Various bars are available on larger pontoon boats, like a two-seater, adding stability and a place to stand up. There is also a style with a platform placed on the pontoons, and the seat is installed on the platform. The inflatable pontoon boat can be used with a motor or paddle. It may surprise you that some of these boats can hold as much as 750 pounds. There are two basic pontoon shapes. One is the traditional cylinder shape. The other is a cylinder shape with a curve in the front and back ends for handling more turbulent and adventurous waters.

Inflatable kayaks – An inflatable kayak is like a hard shell kayak in terms of shape, except it is made of softer material like PVC and has air chambers to provide buoyancy. You will find kayaks designed for recreational purposes and kayaks designed for more vigorous use, like Class IV or Class V whitewater. The kayak manufacturer will indicate the class of whitewater rapids the kayak can handle. The high-quality kayak brands won’t easily rip or tear when hitting rocks hard. Referred to in the kayaking world as an IK, the inflatable kayak is used mainly on lakes and rivers and requires a paddle(s) for steering.

Inflatable Catamarans - Inflatable catamarans also have two pontoons, but they are flatter and broader than traditional cylinder pontoons. There is low hydrodynamic resistance which is good since it is used for fishing or skimming water. There is an inflatable deck that is stable for standing while tossing out a line and is powered by an outboard motor.

Inflatable sailboats – Yes, there are inflatable sailboats! If you have wanted to try your hand at sailing before buying a hard-hull sailboat, cruise the water in an inflatable sailboat. You buy an inflatable dinghy, kayak or catamaran and add a sail kit to learn if you are sailor material.

Rigid Inflatable Boats (RIBs) – This is the most common type of inflatable boat. RIBS have aluminum or fiberglass hulls that are sturdy, highly maneuverable and resist abrasions from rough materials like gravel and sand. Most have a V-hull for better handling, especially in more turbulent waters. The inflatable tubes on the top side add stability and buoyancy. These inflatable boats are not nearly as portable as most others, and the hulls on many brands cannot be dissembled for storage. However, folding RIBS are appearing in the marketplace, and they are more portable and take less storage space. If you want a RIB, check with one of the boat dealers on Mariner Exchange to discuss options. Technologies change fast, and a boat mechanic can give you the scoop on performance.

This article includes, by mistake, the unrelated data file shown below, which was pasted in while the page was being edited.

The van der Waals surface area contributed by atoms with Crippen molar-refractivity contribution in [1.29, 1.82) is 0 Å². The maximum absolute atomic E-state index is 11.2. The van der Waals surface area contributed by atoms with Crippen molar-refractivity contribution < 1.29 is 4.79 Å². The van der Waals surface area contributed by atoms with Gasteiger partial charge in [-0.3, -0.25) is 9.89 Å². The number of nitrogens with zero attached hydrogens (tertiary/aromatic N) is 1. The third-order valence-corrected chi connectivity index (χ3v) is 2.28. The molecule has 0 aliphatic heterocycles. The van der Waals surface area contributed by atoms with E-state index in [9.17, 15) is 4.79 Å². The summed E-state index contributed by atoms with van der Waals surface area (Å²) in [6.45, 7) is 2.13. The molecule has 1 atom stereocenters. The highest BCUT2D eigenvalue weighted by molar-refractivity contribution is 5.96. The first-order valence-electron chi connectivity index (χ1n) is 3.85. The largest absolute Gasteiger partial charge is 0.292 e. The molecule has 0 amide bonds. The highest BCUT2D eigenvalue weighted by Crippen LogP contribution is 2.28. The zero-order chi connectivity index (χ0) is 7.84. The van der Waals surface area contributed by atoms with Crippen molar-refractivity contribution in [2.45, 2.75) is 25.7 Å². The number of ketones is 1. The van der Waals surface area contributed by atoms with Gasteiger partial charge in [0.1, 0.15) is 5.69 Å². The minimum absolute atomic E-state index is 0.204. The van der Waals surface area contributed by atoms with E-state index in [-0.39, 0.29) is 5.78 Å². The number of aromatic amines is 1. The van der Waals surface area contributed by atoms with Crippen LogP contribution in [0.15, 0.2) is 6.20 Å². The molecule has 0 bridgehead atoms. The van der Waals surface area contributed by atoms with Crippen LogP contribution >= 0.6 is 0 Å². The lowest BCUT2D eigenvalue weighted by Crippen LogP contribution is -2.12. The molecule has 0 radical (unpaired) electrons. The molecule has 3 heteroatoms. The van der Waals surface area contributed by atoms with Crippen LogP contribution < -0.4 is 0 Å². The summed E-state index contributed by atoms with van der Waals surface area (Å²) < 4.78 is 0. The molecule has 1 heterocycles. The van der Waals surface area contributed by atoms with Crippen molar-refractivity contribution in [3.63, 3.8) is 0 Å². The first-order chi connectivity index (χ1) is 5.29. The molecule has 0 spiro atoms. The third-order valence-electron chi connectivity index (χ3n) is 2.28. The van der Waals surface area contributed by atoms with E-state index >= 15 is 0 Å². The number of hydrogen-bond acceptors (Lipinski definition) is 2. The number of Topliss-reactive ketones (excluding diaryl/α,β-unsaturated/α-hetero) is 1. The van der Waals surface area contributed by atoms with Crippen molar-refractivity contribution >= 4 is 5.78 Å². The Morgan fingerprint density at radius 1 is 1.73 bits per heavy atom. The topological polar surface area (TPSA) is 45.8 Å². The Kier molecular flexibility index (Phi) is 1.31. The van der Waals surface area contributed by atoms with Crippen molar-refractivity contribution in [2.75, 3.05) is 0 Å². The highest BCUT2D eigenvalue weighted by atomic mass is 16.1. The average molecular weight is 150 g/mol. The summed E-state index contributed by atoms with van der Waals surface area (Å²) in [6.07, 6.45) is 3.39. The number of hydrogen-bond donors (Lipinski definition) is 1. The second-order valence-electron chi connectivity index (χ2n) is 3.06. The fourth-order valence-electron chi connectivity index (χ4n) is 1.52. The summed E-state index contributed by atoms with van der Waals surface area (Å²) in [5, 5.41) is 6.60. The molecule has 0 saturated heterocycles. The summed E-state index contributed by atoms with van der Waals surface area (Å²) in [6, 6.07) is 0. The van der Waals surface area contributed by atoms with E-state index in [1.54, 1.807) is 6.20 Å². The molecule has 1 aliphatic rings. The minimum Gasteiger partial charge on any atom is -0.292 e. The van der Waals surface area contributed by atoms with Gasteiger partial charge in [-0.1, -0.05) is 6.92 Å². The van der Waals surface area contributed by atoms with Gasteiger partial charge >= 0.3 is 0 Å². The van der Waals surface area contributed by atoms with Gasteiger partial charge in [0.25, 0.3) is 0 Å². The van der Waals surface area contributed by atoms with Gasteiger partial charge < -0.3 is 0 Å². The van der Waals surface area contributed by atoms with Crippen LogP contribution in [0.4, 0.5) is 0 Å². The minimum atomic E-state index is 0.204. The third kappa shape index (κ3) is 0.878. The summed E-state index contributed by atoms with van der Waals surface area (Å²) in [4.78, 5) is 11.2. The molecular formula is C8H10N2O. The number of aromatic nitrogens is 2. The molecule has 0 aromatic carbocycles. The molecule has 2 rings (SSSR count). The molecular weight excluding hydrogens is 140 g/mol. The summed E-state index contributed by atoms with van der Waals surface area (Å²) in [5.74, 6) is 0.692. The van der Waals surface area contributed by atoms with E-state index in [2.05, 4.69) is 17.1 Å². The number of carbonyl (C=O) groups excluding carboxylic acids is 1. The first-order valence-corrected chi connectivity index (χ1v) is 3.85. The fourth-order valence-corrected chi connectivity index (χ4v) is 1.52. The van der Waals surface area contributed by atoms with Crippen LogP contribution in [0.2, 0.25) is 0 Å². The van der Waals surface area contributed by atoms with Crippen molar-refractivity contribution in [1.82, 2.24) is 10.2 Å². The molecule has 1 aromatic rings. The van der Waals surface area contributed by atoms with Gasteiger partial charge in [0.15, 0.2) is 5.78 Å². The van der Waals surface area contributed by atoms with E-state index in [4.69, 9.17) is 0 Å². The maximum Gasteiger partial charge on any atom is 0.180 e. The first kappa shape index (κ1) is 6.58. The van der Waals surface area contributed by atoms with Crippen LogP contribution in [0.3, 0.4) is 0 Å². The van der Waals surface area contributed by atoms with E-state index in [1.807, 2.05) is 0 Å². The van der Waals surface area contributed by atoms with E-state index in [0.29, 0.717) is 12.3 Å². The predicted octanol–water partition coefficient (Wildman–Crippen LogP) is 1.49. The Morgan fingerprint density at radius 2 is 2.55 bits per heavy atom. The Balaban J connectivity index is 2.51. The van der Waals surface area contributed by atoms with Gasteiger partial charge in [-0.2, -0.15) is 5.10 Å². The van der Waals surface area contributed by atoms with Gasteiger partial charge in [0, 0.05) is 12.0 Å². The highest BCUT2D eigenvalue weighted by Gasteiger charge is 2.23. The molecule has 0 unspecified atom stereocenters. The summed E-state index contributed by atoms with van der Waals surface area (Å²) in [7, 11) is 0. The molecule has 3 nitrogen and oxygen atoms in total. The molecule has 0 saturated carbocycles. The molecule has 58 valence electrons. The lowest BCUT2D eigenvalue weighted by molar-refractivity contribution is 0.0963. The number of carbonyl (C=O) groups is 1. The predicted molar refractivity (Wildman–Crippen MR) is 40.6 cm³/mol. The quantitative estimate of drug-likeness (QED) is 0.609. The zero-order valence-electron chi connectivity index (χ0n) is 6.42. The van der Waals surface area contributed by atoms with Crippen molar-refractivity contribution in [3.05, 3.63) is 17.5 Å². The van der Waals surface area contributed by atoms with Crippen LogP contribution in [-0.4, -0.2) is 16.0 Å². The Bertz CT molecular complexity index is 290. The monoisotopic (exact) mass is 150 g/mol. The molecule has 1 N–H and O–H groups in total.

Inflatable Sports boats – Inflatable sports boats are versatile boats. The boat inflates all around the edge. There is a choice of molded plastic floors or a rigid drop-stitch inflatable floor. Drop-stitch is a state-of-the-art technology that uses low-stretch aramid fibers between the top and bottom surfaces made of reinforced PVC. This gives the flooring a much stiffer profile compared to a molded plastic floor. You can use oars, an outboard motor, or add sails or a canopy.

There are also sports boats with a removable rigid floor system made of aluminum or plywood. The boat may have a tapered keel tube that inflates. The two hull chambers and tapered keel add stability and improve maneuverability. The more complex design takes more time to assemble than a boat you deflate and roll up.

These are only the more common types of inflatable boats, and the previous description does not begin to describe the hundreds of options available for each boat type. The United States Coast Guard lists 12 inflatable boat styles, including canoes, stand-up paddleboards, and fishing and river float tubes.